To identify an Optimal Outcome, assess the feasibility of your Ideal Future, Staying in Conflict, and any Walk-Away Alternatives and compare each of the feasible options’ costs and benefits with one another. The feasible option with the lowest costs and greatest benefits is your Optimal Outcome.

It is not realistic to try to get rid of your fear of change. Experiencing fear of change is a natural part of being human. Instead, the best way to deal with fear of change is to muster up your courage. Your courage will blossom as you overcome your fear.

Taking a Pattern-Breaking Path to achieve an Optimal Outcome will free you from the conflict loop. Once you’re free, the conflict pattern will be broken, and others will naturally be freed from it as well.

Your actions are a contagious form of leadership; when you free yourself from conflict, you help free others, too.


Cheat Sheet: Optimal Outcomes

  1. Identify any hesitation. What sources of hesitation are at play for you, if any?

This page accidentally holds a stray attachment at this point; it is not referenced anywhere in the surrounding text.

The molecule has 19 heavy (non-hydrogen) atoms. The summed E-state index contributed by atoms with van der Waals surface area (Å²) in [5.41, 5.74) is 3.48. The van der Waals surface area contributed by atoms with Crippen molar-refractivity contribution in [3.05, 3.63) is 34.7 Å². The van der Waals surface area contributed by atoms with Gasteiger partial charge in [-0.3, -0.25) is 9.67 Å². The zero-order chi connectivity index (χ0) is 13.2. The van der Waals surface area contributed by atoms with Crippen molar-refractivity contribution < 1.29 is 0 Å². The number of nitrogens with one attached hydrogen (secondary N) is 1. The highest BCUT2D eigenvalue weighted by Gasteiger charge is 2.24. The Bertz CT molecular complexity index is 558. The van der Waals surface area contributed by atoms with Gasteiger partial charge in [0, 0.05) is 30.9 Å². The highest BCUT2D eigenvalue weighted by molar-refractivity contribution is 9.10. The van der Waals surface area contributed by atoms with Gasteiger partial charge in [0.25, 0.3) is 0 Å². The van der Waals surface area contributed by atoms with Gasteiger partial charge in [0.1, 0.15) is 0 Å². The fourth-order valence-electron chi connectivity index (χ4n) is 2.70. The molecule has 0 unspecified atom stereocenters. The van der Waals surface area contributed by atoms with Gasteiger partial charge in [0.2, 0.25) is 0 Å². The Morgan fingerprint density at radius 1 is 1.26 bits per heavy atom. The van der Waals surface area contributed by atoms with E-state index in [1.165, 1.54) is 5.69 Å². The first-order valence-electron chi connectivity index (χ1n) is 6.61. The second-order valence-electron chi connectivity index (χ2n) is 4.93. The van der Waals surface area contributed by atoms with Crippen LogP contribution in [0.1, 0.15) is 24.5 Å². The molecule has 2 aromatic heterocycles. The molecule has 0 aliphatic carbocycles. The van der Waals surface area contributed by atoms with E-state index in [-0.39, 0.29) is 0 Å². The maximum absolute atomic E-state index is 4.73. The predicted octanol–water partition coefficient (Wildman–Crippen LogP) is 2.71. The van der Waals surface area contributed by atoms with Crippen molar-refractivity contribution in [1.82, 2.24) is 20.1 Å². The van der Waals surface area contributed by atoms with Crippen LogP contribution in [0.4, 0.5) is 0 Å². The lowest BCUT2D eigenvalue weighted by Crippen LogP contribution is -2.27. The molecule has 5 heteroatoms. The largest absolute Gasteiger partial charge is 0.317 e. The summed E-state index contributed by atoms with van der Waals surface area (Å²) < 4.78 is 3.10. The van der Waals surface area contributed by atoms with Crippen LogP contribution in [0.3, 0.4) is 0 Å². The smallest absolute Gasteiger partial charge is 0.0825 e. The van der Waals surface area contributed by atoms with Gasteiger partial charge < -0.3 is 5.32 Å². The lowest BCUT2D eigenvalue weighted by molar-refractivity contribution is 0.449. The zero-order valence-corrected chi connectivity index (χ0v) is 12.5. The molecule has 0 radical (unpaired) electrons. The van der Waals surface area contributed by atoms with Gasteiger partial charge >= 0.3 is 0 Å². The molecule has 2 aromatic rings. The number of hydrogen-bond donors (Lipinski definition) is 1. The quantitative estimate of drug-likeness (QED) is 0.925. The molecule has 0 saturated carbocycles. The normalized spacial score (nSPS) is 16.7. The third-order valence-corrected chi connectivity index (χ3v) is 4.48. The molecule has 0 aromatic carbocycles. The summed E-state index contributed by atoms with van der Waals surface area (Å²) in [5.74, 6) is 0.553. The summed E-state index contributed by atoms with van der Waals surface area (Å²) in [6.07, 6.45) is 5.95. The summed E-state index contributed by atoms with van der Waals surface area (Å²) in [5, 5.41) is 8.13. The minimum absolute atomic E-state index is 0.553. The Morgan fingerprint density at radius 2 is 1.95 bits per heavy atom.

2. Reckon with the options. What are the feasibility, costs, and benefits of your Ideal Future, Staying in Conflict, and any Walk-Away Alternatives?
  3. Identify your Optimal Outcome. Which of the feasible options (Ideal Future, Staying in Conflict, and any Walk-Away Alternatives) has the greatest benefits and lowest costs for you? This is your Optimal Outcome. Design a Pattern-Breaking Path to pursue it.
  4. Be courageous. What is one courageous action you can take to follow your Pattern-Breaking Path toward an Optimal Outcome?
  5. If this helps you exit the conflict loop, congratulations. If it doesn’t, pause and design and test another path until you free yourself from the loop.